... By virtue of these positive characteristics, flow represents a relevant indicator of good psycho-social functioning in adolescence (Asakawa & Csikszentmihalyi, 1998;Bassi et al., 2014;Freire, 2013;Hektner, 2001;Larson, 2000;Mao et al., 2016;Mesurado et al., 2016). Teenagers who experienced flow reported higher life satisfaction and psychological well-being than those who did not (Asakawa & Csikszentmihalyi, 1998;Bassi et al., 2014;Steele & Fullagar, 2009). ...
... By virtue of these positive characteristics, flow represents a relevant indicator of good psycho-social functioning in adolescence (Asakawa & Csikszentmihalyi, 1998;Bassi et al., 2014;Freire, 2013;Hektner, 2001;Larson, 2000;Mao et al., 2016;Mesurado et al., 2016). Teenagers who experienced flow reported higher life satisfaction and psychological well-being than those who did not (Asakawa & Csikszentmihalyi, 1998;Bassi et al., 2014;Steele & Fullagar, 2009). Positive strong correlations were also observed between flow and positive affect, and negative, though weak, correlations with negative affect (Rogatko, 2009;Tavares et al., 2020). ...
... Finally, descriptive analyses were performed on adolescents' flow activities before and during the pandemic (Aim 3). In line with previous studies (Bassi et al., 2014;Bassi & Delle Fave, 2012;Delle Fave & Bassi, 2003;Delle Fave et al., 2011;Freire, 2013;Mesurado, 2010;Schmidt et al., 2014), we expected participants to primarily report flow activities in the learning and leisure domains and, to a small extent, during interpersonal relations. In addition, based on the above-mentioned findings obtained from persons with disabilities and from women interviewed during the early phase of the pandemic, changes between pre-pandemic and current activities were anticipated. ...
Article
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Research highlighted the negative consequences of the COVID-19 pandemic on adolescents' emotional well-being worldwide. In the attempt to identify resources which could facilitate adolescents' adjustment , this study examined the occurrence of flow experience and related activities, and the association between flow and emotional well-being among Italian teenagers. In Spring 2021, 150 students (40.7% girls) aged 15-19 completed instruments assessing flow and related activities before and during the pandemic, and current positive and negative affect. Findings revealed that only 24.7% of the participants currently reported flow; over half of those reporting flow before the pandemic did not experience it subsequently, and only 6.5% of those not reporting flow before the pandemic currently experienced it. Participants with flow both before and during the pandemic reported higher positive affect than teens who never experienced flow (p = .011), or lost it (p = .006). No group differences were detected for negative affect. Learning, structured leisure, and interpersonal relations were the domains most frequently associated with flow before and during the pandemic, but after the pandemic onset a reduction in the variety of flow activities and limited identification of new flow domains were observed. The association of flow with higher emotional well-being even in pandemic times suggests the potential usefulness of interventions promoting flow retrieval under adverse circumstances.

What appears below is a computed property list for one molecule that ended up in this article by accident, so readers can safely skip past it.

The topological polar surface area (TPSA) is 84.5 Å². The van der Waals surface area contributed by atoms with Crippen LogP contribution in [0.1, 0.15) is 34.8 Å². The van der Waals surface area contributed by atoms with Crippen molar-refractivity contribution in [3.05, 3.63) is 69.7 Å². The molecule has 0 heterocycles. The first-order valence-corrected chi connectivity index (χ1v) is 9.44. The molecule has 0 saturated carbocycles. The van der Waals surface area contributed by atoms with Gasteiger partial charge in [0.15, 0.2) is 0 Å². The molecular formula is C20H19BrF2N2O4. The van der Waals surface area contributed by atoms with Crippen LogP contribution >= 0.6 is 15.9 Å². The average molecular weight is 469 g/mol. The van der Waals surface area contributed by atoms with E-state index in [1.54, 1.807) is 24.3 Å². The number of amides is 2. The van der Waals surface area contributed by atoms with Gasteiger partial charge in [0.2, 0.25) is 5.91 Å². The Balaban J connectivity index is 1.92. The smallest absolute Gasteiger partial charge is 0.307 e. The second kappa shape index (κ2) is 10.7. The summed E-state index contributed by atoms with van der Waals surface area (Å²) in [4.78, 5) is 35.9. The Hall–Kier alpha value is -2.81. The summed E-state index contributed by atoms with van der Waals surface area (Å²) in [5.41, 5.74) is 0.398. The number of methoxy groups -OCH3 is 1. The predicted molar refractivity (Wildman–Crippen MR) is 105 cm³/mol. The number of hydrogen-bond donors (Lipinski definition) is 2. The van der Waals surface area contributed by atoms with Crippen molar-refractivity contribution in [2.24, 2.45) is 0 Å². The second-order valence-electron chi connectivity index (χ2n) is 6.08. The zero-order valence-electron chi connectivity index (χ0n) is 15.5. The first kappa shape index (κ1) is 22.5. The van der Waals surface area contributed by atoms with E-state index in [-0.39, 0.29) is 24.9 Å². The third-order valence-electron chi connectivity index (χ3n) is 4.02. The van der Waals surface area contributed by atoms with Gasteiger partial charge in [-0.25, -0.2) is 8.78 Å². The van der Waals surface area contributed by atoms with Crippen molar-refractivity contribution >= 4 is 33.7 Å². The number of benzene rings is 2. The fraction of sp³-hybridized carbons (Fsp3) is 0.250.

... Relation between flow and extraversion was confirmed by Bassi et al. (2013). A study on a sample of adolescents found that adolescents who achieve higher scores on the extraversion scale experience more flow and experience is more intense in schoolwork such as problem solving, finding the best solutions, etc. ...
... Ross and Keiser (2014) state agreeableness is negatively related to experiencing a state of flow due to high levels of modesty in individuals who are high in agreeableness. Alternatively, agreeableness and flow have been positively correlated in a study by Bassi et al. (2013). Chu et al. (2013) could not find support that agreeableness mediates flow experience and job performance. ...
... h2 Extraversion is positively correlated to flow at work. Bassi et al. (2013). A study on a sample of adolescents found that adolescents who achieve higher scores on the extraversion scale experience more flow. ...
Article